B-Step Sequencer – Small Video Collection

Have you checked out the B-Step Sequencer online user manual yet? There, you can find some nice short instructional videos, which I’ve collected together for you in a short 5 minute post (about two minutes of text and three minutes videos ;-)).

Let’s start with the first cool function on the list: Sequencer Ratcheting. Sequencer Ratcheting, or Step Repeats its also known, retriggers an enabled step for a defined number of times. Furthermore, B-Step comes with some smart functions that allow you to change a number of aspects, such the distance between each repeat, the duration of each repeat, the note value or the velocity for each step. To keep the repeats in harmony, a note filter only allows note values from the defined chords. Why not take a look yourself at this video…

Interface Legend, Layer: Repeats 1 (REP1 button on the left)

  • Step Repeats: Define how many repeats this step will have.
  • Don’t Roll Repeat: If enabled, the sequencer will stay on this step until the last repeat is triggered.
  • Repeat Interval: The distance between each repeat.
  • Repeat Interval Offset: Increase or decrease the interval per repeat.
  • Repeat Duration Offset: Increase or decrease the duration of each repeat.
  • Skip Repeat: If enabled, the repeat will not be triggered.

Interface Legend, Layer: Repeats 2 (REP2 button on the left)

  • Repeat Velocity Offset: Similar to Repeat Duration Offset, but increases or decreases the velocity of each repeat.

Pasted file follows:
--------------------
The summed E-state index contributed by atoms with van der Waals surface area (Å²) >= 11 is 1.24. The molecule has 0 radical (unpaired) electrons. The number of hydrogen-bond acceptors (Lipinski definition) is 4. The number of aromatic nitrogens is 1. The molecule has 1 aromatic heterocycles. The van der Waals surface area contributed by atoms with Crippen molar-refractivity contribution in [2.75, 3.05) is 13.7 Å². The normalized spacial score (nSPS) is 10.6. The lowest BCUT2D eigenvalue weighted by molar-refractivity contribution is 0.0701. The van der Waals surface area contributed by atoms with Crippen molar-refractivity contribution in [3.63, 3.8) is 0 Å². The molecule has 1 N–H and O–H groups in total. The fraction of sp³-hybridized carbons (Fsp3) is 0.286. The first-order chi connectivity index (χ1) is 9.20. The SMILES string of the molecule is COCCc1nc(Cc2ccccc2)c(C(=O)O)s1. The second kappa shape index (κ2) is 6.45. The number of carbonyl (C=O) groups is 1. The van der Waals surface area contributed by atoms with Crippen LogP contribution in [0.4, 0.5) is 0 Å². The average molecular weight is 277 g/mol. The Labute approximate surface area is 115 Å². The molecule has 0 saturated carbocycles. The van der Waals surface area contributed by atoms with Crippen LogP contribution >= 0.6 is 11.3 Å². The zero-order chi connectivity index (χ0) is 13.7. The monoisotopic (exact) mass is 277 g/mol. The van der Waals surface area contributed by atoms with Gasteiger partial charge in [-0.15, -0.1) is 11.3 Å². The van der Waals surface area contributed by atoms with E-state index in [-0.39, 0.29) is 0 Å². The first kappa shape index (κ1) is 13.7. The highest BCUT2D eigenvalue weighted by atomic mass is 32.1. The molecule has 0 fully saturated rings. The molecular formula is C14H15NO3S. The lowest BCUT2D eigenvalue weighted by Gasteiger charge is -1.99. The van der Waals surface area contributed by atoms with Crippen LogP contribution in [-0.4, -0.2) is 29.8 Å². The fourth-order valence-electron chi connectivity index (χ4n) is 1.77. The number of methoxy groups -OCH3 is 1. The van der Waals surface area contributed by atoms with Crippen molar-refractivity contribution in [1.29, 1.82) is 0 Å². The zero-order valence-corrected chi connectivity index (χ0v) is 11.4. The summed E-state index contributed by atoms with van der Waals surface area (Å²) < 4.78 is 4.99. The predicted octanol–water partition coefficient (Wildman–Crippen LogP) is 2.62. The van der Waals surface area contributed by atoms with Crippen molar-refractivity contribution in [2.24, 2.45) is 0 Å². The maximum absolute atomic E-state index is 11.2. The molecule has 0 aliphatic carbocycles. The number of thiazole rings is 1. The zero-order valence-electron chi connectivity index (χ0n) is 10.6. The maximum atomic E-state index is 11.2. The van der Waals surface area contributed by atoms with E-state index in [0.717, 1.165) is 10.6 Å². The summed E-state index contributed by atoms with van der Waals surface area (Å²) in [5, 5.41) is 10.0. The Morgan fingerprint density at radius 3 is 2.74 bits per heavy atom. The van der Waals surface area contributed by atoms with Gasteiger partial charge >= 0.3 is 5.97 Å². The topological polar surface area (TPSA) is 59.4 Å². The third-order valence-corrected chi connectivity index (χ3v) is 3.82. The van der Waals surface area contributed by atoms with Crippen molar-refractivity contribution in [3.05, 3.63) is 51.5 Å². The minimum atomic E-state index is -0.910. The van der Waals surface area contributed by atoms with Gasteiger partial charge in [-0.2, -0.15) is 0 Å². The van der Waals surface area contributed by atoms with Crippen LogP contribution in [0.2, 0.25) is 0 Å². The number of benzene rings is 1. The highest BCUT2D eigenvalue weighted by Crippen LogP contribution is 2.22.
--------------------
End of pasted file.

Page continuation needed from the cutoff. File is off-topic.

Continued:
• Repeat Note Offset: Similar to Repeat Duration Offset, but increases or decreases the step root note value by half-tones for each repeat.
  • Free Notes: Disables the look-up for the best matching notes – see above.

For more details, take a look at the B-Step Sequencer Manual: Sequencer Ratcheting, Step Repeats.

Just four global sliders, but they have the groove! I’m sure you’ll like B-Step’s shuffle feature.

A short description: With the first of the four shuffle function sliders, you can define the shuffle grid (SHFL), while the second one defines the delay (>>) for the steps on the grid, the third one reduces the velocity (VELO) for the steps on the grid and the last one changes the duration of each step on the grid (DURA).

For more details, take a look at the B-Step Sequencer Manual: Shuffle, Swing.

Are you already a B-Step user? Try it out and download your free B-Step Sequencer demo version for Mac OS X, Windows, Linux, Android, iOS or Raspberry Pi.

See you next time in the category B-Step Sequencer for two longer tutorial videos: How to create an Arpeggio and B-Step in a Live Performance.


Published by

Thomas Arndt

Thomas Arndt

Thomas had his first contact with music tools some time in the 90’s, with ProTracker on its Amiga 500 with a 512kb memory extension! At the same time, he tried to develop his first game with an old basic dialect, but it took him a few more decades to become a real C++ programmer. Since 2010, he has been developing his own music tools, and video tutorials. Some of his friends say he's an alien, because he uses cables as room decoration, and talks about mystic things like vocoders or synthesizers. It just doesn’t compute with him that someone wouldn’t be fascinated, by something so essential as a sequencer or synthesizer.

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